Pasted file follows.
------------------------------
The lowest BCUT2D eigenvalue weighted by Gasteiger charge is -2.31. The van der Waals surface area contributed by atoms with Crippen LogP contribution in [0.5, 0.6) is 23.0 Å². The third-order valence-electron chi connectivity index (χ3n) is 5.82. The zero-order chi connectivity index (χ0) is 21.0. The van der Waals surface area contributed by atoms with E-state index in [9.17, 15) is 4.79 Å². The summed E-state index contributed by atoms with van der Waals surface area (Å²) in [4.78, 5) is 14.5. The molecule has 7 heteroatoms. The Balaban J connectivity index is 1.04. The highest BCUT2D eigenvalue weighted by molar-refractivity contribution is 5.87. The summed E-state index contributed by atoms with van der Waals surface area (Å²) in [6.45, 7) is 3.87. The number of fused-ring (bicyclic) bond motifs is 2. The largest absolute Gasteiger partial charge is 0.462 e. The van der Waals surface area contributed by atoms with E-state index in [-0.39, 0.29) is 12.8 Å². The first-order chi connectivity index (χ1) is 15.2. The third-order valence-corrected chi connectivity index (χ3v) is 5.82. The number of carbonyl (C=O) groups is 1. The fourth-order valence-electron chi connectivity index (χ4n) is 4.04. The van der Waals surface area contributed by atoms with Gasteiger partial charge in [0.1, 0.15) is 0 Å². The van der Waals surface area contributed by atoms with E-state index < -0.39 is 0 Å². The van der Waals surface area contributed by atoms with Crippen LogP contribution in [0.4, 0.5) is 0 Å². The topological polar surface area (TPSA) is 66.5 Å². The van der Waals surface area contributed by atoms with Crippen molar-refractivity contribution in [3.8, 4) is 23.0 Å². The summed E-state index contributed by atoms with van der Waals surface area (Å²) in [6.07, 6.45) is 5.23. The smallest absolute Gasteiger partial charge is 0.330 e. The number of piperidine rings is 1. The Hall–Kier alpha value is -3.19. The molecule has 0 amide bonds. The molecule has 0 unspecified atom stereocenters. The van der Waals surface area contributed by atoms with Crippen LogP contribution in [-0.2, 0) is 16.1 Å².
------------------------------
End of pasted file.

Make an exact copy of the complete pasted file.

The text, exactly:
The lowest BCUT2D eigenvalue weighted by Gasteiger charge is -2.31. The van der Waals surface area contributed by atoms with Crippen LogP contribution in [0.5, 0.6) is 23.0 Å². The third-order valence-electron chi connectivity index (χ3n) is 5.82. The zero-order chi connectivity index (χ0) is 21.0. The van der Waals surface area contributed by atoms with E-state index in [9.17, 15) is 4.79 Å². The summed E-state index contributed by atoms with van der Waals surface area (Å²) in [4.78, 5) is 14.5. The molecule has 7 heteroatoms. The Balaban J connectivity index is 1.04. The highest BCUT2D eigenvalue weighted by molar-refractivity contribution is 5.87. The summed E-state index contributed by atoms with van der Waals surface area (Å²) in [6.45, 7) is 3.87. The number of fused-ring (bicyclic) bond motifs is 2. The largest absolute Gasteiger partial charge is 0.462 e. The van der Waals surface area contributed by atoms with E-state index in [-0.39, 0.29) is 12.8 Å². The first-order chi connectivity index (χ1) is 15.2. The third-order valence-corrected chi connectivity index (χ3v) is 5.82. The number of carbonyl (C=O) groups is 1. The fourth-order valence-electron chi connectivity index (χ4n) is 4.04. The van der Waals surface area contributed by atoms with Gasteiger partial charge in [0.1, 0.15) is 0 Å². The van der Waals surface area contributed by atoms with E-state index < -0.39 is 0 Å². The van der Waals surface area contributed by atoms with Crippen LogP contribution in [0.4, 0.5) is 0 Å². The topological polar surface area (TPSA) is 66.5 Å². The van der Waals surface area contributed by atoms with Crippen molar-refractivity contribution in [3.8, 4) is 23.0 Å². The summed E-state index contributed by atoms with van der Waals surface area (Å²) in [6.07, 6.45) is 5.23. The smallest absolute Gasteiger partial charge is 0.330 e. The number of piperidine rings is 1. The Hall–Kier alpha value is -3.19. The molecule has 0 amide bonds. The molecule has 0 unspecified atom stereocenters. The van der Waals surface area contributed by atoms with Crippen LogP contribution in [-0.2, 0) is 16.1 Å².